at about 10:15pm, i started waking to crazy sounds of women and chldren screaming and what i thought were fireworks. there was a late concert last night and i assumed people were partying out in the streets. within moments, our friend claire, from ireland came to our tent and explained that police were bulldozing the entire neighborhood just over the fence from our hostel. apparently, nearly 1000 people, mostly families with small businesess who have lived there for many years, were "squatting" on private property. the police came the day before and said to get out. they had nowhere to go, so they came for them after dark.

they smashed windows and drug sleeping women and children from their homes and demolished several homes. when they ran out of fuel for their bulldozers, they began smashing windows and kicking in doors and tearing the metal/tin roof off of the homes with people inside. they re-fueled around 1am and carried on for more than 2 hours. i had moved my kids inside to a dorm room where a woman from mill valley was sleeping and spent the night talking and planning with the over 20 activists from italy, colombia, canada, ireland, usa, uk, australia, spain, etc about what to do to help. we sent out emails, took video footage of people being nearly run down by police bulldozers and photos and made phone calls to the media. i slept on the couch in the main room for about 2 hours and woke feeling beyond horrible.

before we left for the forum this morning, i went out for bananas at a fruit stand and walked around the alley to see the damage. it was beyond anything i have ever seen in my life. everyone from the hostel (which included a couple of journalists) were taking photos and talking to people. i spoke with a man who has lived there with his kids for over 3 years. he has no place to go. he also told me that the police only got to a small portion of the neighborhood and would be coming back tonight. there is a huge garbage truck with residents piling their belongings in before their houses get smashedm parked in front of the hostel right now. i am heading over there when i am done with this to see if i can help move their things out. i keep thinking that at least these families got a warning and that i won't hear screaming all night but it is still the most heartbreaking thing i have witnessed. the alcoholic, ex-uk military guy who owns and runs this place is out on safari for a week, so i may at least 'liberate' some blankets and hand them out over the fence.

i hope you all enjoyed my super uplifting update from me. i don't have time to check in on the web much, as there is only one computer here, with 75+ people/activists and it is hard to find time to actually write without some snotty brit breathing down your throat. i miss you all, but i do not miss home at all.

I hope you are all well. don't worry about me being in danger, i feel safe here and the kenyan people are amazing and kind. i'll update more later.

Wednesday, January 03, 2007

Heading out soon...

i am so sick. my head hurts, my throat is swollen, my body aches, my eyes are watering and i am warm and sensitive all across my skin. apparently, the flu shot the traveler's clinic suggested for my trip to kenya has given me the flu. i have been pounding tea, GSE, my infamous vinegar/ginger/garlic concoction, emergen-c, airborne and gallons of water to get this shit gone and thankfully, the malaria medication they gave me also serves as an anti-biotic... i just started popping the pills a few days early to help get rid of this funk before i leave in ONE WEEK. (lila was also kind enough to take ava to the store so i could nap... and she came back with hot soup and cornbread.)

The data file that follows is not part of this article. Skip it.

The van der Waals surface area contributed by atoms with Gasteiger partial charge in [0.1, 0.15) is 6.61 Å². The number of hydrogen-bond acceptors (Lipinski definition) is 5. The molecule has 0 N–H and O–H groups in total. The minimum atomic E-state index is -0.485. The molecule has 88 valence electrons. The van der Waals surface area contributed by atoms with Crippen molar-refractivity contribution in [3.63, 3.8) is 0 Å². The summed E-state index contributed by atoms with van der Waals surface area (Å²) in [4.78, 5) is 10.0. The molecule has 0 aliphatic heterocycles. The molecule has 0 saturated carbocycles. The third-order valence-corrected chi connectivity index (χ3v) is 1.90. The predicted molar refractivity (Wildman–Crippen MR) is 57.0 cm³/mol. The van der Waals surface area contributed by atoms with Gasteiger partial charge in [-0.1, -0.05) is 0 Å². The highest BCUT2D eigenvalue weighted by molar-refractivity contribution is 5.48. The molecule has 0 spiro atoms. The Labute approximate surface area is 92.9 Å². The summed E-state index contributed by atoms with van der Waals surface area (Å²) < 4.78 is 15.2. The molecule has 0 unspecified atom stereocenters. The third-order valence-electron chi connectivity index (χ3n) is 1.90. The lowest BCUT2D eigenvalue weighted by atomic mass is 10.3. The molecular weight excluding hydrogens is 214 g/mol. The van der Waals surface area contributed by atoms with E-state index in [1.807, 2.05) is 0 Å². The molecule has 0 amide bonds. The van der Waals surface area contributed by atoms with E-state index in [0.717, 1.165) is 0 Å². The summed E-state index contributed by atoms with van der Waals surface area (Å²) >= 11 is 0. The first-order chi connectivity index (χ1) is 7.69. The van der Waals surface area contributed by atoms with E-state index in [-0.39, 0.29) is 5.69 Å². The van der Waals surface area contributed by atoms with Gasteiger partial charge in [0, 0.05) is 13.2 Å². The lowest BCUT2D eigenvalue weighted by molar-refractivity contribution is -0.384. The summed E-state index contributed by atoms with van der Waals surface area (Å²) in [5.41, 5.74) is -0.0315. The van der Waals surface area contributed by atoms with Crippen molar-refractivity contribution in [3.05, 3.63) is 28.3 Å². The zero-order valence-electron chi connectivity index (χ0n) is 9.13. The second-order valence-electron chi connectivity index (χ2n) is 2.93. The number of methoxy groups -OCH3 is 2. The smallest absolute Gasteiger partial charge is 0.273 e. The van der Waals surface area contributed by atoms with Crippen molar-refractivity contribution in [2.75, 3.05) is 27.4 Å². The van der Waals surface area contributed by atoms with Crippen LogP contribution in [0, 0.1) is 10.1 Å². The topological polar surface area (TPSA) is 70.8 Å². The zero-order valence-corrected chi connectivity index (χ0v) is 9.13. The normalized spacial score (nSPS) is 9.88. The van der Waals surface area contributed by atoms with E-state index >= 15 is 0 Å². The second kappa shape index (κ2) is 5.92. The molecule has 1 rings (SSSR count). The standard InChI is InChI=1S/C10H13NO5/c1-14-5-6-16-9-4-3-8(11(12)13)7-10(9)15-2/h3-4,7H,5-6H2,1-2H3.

one week. in one week i am getting on an airplane with my kids and a friend (who also hates flying) and heading to the birthplace of man. it is overwhelming to think of but i must say that through all of the insanity and curveballs i have been thrown over the last few months, i am excited beyond words. the forum is going to be intense. liz and i both agree that we will probably be spending the bulk of our flight looking over the myriad of options for workshops thet they are offering each day. it is immense. we are going to be meeting with a friend of harjit's in nairobi who is works with the palestinian freedom project, as well. it will be fun to meet him (and i am sure the several other folks who we'll share meals and drinks and stories with). he is planning a visit to one of the somali refugee camps in the north and i so wish we had time to go along. i keep imagining myself sitting through workshops and somehow being magically filled with the energy and inspiration that has been slowly draining from my life over the last few years.

the safari is going to blow my mind, too. i just spent the last two days sick on the couch watching 'out of africa' and some african wildlife dvds. amazing. and mombasa is apparently being taken over my monkeys and has white sand beaches that are going to be my home for a few days before we head back to capitalism-land. the girls and i are then taking the train from new york for 3-4 days. we'll visit mickey in chicago for a few hours, where he will hopefully bring us tacos and fruit and listen to the girls freak out about giraffes and elephants. then we'll be on our way again- me reading 'walden' and 'people's history' for the 10th time and xenia knitting and reading harry potter. ava has a million art pads that we sent out to nyc with abby and heidi yesterday (along with all of our winter clothes) and we will arrive in santa rosa on february 5th- tan, inspired, tired and hungry for mexican food.

it is going to be quite interesting, travelling around a relatively safe country as a priveleged white tourist, knowing that places like somalia, ethiopia, sudan and uganda are just outside its borders. i still can't quite wrap my mind around it, but i imagine i'll be sleepless some night at our hostel and will sneak into the internet cafe to write all about it.

so the meds must be working because i think i just actually wrote a few complete sentences up there! i am tired again and off to bed.

send me your addys if you want postcards.
love you all dearly. for real.
xo